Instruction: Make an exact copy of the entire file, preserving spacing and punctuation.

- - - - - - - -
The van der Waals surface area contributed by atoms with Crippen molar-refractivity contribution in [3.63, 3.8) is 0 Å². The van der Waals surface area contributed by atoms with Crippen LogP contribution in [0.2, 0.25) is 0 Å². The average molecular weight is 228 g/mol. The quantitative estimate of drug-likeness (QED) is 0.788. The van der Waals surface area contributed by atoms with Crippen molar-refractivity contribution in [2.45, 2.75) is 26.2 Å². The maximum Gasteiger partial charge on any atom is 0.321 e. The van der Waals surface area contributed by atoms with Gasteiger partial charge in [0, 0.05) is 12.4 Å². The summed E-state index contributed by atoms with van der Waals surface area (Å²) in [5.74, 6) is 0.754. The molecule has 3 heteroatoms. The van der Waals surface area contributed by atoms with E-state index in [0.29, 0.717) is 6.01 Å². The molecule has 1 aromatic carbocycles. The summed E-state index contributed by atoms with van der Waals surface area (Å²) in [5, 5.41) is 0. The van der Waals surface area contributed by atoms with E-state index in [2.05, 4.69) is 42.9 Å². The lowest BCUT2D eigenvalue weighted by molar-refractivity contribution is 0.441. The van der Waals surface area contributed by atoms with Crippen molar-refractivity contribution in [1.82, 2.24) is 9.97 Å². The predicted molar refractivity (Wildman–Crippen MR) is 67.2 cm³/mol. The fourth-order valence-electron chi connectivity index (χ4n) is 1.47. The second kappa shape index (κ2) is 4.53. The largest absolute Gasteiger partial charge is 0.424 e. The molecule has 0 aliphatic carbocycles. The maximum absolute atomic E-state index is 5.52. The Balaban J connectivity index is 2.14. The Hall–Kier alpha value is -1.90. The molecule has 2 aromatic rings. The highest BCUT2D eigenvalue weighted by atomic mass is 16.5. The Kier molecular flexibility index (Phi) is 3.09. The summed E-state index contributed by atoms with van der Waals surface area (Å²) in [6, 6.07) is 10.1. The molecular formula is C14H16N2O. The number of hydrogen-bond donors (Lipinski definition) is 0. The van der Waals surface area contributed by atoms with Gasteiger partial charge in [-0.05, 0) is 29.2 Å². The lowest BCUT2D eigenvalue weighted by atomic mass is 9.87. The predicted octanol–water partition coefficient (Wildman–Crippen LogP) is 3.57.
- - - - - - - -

The van der Waals surface area contributed by atoms with Crippen molar-refractivity contribution in [3.63, 3.8) is 0 Å². The van der Waals surface area contributed by atoms with Crippen LogP contribution in [0.2, 0.25) is 0 Å². The average molecular weight is 228 g/mol. The quantitative estimate of drug-likeness (QED) is 0.788. The van der Waals surface area contributed by atoms with Crippen molar-refractivity contribution in [2.45, 2.75) is 26.2 Å². The maximum Gasteiger partial charge on any atom is 0.321 e. The van der Waals surface area contributed by atoms with Gasteiger partial charge in [0, 0.05) is 12.4 Å². The summed E-state index contributed by atoms with van der Waals surface area (Å²) in [5.74, 6) is 0.754. The molecule has 3 heteroatoms. The van der Waals surface area contributed by atoms with E-state index in [0.29, 0.717) is 6.01 Å². The molecule has 1 aromatic carbocycles. The summed E-state index contributed by atoms with van der Waals surface area (Å²) in [5, 5.41) is 0. The van der Waals surface area contributed by atoms with E-state index in [2.05, 4.69) is 42.9 Å². The lowest BCUT2D eigenvalue weighted by molar-refractivity contribution is 0.441. The van der Waals surface area contributed by atoms with Crippen molar-refractivity contribution in [1.82, 2.24) is 9.97 Å². The predicted molar refractivity (Wildman–Crippen MR) is 67.2 cm³/mol. The fourth-order valence-electron chi connectivity index (χ4n) is 1.47. The second kappa shape index (κ2) is 4.53. The largest absolute Gasteiger partial charge is 0.424 e. The molecule has 0 aliphatic carbocycles. The maximum absolute atomic E-state index is 5.52. The Balaban J connectivity index is 2.14. The Hall–Kier alpha value is -1.90. The molecule has 2 aromatic rings. The highest BCUT2D eigenvalue weighted by atomic mass is 16.5. The Kier molecular flexibility index (Phi) is 3.09. The summed E-state index contributed by atoms with van der Waals surface area (Å²) in [6, 6.07) is 10.1. The molecular formula is C14H16N2O. The number of hydrogen-bond donors (Lipinski definition) is 0. The van der Waals surface area contributed by atoms with Gasteiger partial charge in [-0.05, 0) is 29.2 Å². The lowest BCUT2D eigenvalue weighted by atomic mass is 9.87. The predicted octanol–water partition coefficient (Wildman–Crippen LogP) is 3.57.